As the inspector was carried back to London in the first available train, he found himself slipping from side to side on the smooth ice of his uncertain mind. Impartially he considered that this sudden return was likely to be as futile as any other attempt he had made at solving the problem of the murder. But, on the other hand, there could not be many rather undersized men in the neighbourhood of London who within the last two months had been intimately connected with Wesleyan Methodism and with death. When Mr. Batesby had spoken that morning it had seemed as if two streams of things — actual events and his own meditations — had flowed gently together; as if not he, but Life were solving the problem in the natural process of the world. He reminded himself now that such a simplicity was unlikely; explanations did not lucidly arise from mere accidents and present themselves as all but an ordered whole. He dimly remembered Mrs. Hippy, the occupant of the house next but two to his own; he remembered that she was an acquaintance of his wife, who had gone with her to certain bazaars, sales of work, and even church services. If she had had a lodger who had disappeared, why hadn’t his wife mentioned it before? It was such a failure on the part of his intimates that the inspector always expected, he told himself, and always found.
His wife was staying with her mother, so the inspector lunched near King’s Cross, and then went on to 227 Thobblehurst Road. Mrs. Hippy came to the door, and appeared delighted to see him. “Why, come in, inspector,” she said. “I thought Mrs. Colquhoun said you were going away.”
“So I did,” the inspector said, following her to the drawing-room, as it was solemnly called, which looked on to the street. “But I had some inquiries to make which brought me back.”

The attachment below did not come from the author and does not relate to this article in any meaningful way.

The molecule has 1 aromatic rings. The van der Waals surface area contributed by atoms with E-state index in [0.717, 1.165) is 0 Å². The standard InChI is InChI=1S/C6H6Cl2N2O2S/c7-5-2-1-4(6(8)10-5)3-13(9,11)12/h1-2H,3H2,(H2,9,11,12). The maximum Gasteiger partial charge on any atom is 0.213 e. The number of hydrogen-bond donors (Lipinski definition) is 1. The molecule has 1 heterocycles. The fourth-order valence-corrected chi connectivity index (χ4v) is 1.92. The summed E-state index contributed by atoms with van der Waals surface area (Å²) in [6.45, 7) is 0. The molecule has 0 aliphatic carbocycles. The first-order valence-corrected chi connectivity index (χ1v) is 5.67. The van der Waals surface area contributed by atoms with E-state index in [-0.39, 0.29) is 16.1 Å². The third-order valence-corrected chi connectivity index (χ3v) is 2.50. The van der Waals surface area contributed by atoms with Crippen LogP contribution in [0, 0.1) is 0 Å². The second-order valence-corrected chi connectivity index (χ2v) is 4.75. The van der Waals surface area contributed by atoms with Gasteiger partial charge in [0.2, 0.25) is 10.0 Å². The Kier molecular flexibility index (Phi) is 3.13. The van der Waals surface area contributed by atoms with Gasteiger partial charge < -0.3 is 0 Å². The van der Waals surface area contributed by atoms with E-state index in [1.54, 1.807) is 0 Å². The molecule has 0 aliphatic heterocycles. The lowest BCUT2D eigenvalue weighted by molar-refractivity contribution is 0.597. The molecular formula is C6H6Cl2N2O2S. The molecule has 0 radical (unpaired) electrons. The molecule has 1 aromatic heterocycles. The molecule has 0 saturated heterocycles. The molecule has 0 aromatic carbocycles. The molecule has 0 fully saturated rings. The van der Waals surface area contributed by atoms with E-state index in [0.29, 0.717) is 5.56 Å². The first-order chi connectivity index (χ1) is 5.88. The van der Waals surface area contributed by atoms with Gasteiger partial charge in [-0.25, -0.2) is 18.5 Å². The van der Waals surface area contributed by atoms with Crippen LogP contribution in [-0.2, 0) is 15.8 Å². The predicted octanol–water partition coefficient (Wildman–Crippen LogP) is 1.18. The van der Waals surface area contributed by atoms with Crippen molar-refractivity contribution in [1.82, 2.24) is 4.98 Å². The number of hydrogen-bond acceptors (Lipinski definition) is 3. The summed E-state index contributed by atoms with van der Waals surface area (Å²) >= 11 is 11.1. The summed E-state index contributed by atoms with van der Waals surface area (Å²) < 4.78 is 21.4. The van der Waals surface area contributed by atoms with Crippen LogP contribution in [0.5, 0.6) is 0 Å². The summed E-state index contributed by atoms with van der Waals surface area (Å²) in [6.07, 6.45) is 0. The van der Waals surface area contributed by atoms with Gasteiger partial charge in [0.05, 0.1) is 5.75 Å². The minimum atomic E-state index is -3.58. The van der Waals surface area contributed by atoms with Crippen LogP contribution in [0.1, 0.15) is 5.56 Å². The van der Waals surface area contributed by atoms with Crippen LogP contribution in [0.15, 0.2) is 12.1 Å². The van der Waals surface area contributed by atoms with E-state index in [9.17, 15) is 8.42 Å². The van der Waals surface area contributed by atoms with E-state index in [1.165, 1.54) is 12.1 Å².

“Really?” Mrs. Hippy said, rather absently. “Inspector, can you think of a fish in two syllables?”
“A fish?” the inspector said vaguely. “Walrus? salmon? mackerel? No, that’s three.”
“It might count as two perhaps,” Mrs. Hippy answered. “Why did the porpoise? Because it saw the mack-reel.”
“Eh?” the inspector said. “What’s the idea exactly?”
Mrs. Hippy, plunging at a number of papers on the chesterfield, produced an effort in bright green and gold, entitled in red Puzzles and Riddles: a Magazine for All. “They’re offering a prize,” she said, “for the best ten questions and answers of that sort. They say it’s one of the best ways, but rather out of date. But I think they’re splendid. Look, I’ve done four. Why does the shoe-lace?”
She paused, got no answer, and said delightedly, “Because the button-holes. The next —”
“Good! Splendid!” the inspector cried. “Splendid, Mrs. Hippy. I suppose they’ll print them all if you win. And you’re sure to. You’d be good at cross-word puzzles. But I won’t disturb you long. I only came to ask if you could tell me anything about a fellow named Pattison you had stopping here,”
“Mr. Pattison?” Mrs. Hippy said, opening her eyes. “Why, do you want to arrest him? I don’t know where he is; he left me a month ago.”
“Where did he go to? Can you tell me that?” Colquhoun asked.
“Canada,” Mrs. Hippy answered. “At least, he said he was going to. But he was a funny creature altogether. Not sociable, if you understand. Dull, heavy, so to speak. I lent him all the old numbers of this”— she waved Puzzles and Riddles, “but he didn’t work out a single one, though I told him the easiest. And he spoilt my Bible, scribbling all over it. My mother’s Bible too — not the one I take to church. But there, it always seems to be like that when you try and help. People don’t deserve it, and that’s a fact.”
“Perhaps you won’t mind helping me, all the same,” the inspector said. “Could I see the Bible? And did you know that he was going to Canada?”
“Not to say know,” Mrs. Hippy said, looking longingly at the competition. “He said he was going; and one morning he wished me good-bye and said he’d send me a postcard. But he never has done.”
Further interrogation made it clear that her knowledge was of the slightest. She sometimes let two rooms, furnished, to a single gentleman, and the late Mr. Pattison, arriving at Victoria one day and seeing the card in her window, had taken them, with solemn assurances of respectability and a month’s rent in advance. He had seemed to be rather worried, though what about Mrs. Hippy had never understood. He had come to the Wesleyan Church she herself attended several times, but it had not seemed to calm his distress. He had borrowed a Bible from her, and had scribbled everywhere in it. Finally he had told her that he would be leaving for Canada shortly, and had departed one morning, carrying a suitcase and bidding her a final farewell.